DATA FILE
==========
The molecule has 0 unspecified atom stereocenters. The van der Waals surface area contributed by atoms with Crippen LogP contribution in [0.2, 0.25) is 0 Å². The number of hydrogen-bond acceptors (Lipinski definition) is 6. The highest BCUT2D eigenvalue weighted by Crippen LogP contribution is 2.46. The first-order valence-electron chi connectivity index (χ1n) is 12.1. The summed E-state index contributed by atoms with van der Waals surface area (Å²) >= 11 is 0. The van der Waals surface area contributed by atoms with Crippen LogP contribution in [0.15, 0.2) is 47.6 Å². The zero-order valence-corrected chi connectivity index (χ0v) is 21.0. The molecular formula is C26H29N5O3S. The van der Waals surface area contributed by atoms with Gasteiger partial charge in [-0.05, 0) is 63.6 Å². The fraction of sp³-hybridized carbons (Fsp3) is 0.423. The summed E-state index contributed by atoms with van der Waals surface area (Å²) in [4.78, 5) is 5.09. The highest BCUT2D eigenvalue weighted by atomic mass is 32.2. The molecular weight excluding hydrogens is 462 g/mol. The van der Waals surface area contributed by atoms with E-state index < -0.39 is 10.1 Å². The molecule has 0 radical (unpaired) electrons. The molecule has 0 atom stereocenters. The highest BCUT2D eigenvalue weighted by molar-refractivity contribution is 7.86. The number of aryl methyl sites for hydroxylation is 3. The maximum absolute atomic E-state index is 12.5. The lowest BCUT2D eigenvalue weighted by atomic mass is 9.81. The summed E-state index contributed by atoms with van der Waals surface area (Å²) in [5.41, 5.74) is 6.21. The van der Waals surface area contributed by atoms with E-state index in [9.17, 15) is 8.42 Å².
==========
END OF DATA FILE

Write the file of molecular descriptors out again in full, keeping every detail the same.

The molecule has 0 unspecified atom stereocenters. The van der Waals surface area contributed by atoms with Crippen LogP contribution in [0.2, 0.25) is 0 Å². The number of hydrogen-bond acceptors (Lipinski definition) is 6. The highest BCUT2D eigenvalue weighted by Crippen LogP contribution is 2.46. The first-order valence-electron chi connectivity index (χ1n) is 12.1. The summed E-state index contributed by atoms with van der Waals surface area (Å²) >= 11 is 0. The van der Waals surface area contributed by atoms with Crippen LogP contribution in [0.15, 0.2) is 47.6 Å². The zero-order valence-corrected chi connectivity index (χ0v) is 21.0. The molecular formula is C26H29N5O3S. The van der Waals surface area contributed by atoms with Gasteiger partial charge in [-0.05, 0) is 63.6 Å². The fraction of sp³-hybridized carbons (Fsp3) is 0.423. The summed E-state index contributed by atoms with van der Waals surface area (Å²) in [4.78, 5) is 5.09. The highest BCUT2D eigenvalue weighted by atomic mass is 32.2. The molecular weight excluding hydrogens is 462 g/mol. The van der Waals surface area contributed by atoms with E-state index < -0.39 is 10.1 Å². The molecule has 0 radical (unpaired) electrons. The molecule has 0 atom stereocenters. The highest BCUT2D eigenvalue weighted by molar-refractivity contribution is 7.86. The number of aryl methyl sites for hydroxylation is 3. The maximum absolute atomic E-state index is 12.5. The lowest BCUT2D eigenvalue weighted by atomic mass is 9.81. The summed E-state index contributed by atoms with van der Waals surface area (Å²) in [5.41, 5.74) is 6.21. The van der Waals surface area contributed by atoms with E-state index in [9.17, 15) is 8.42 Å².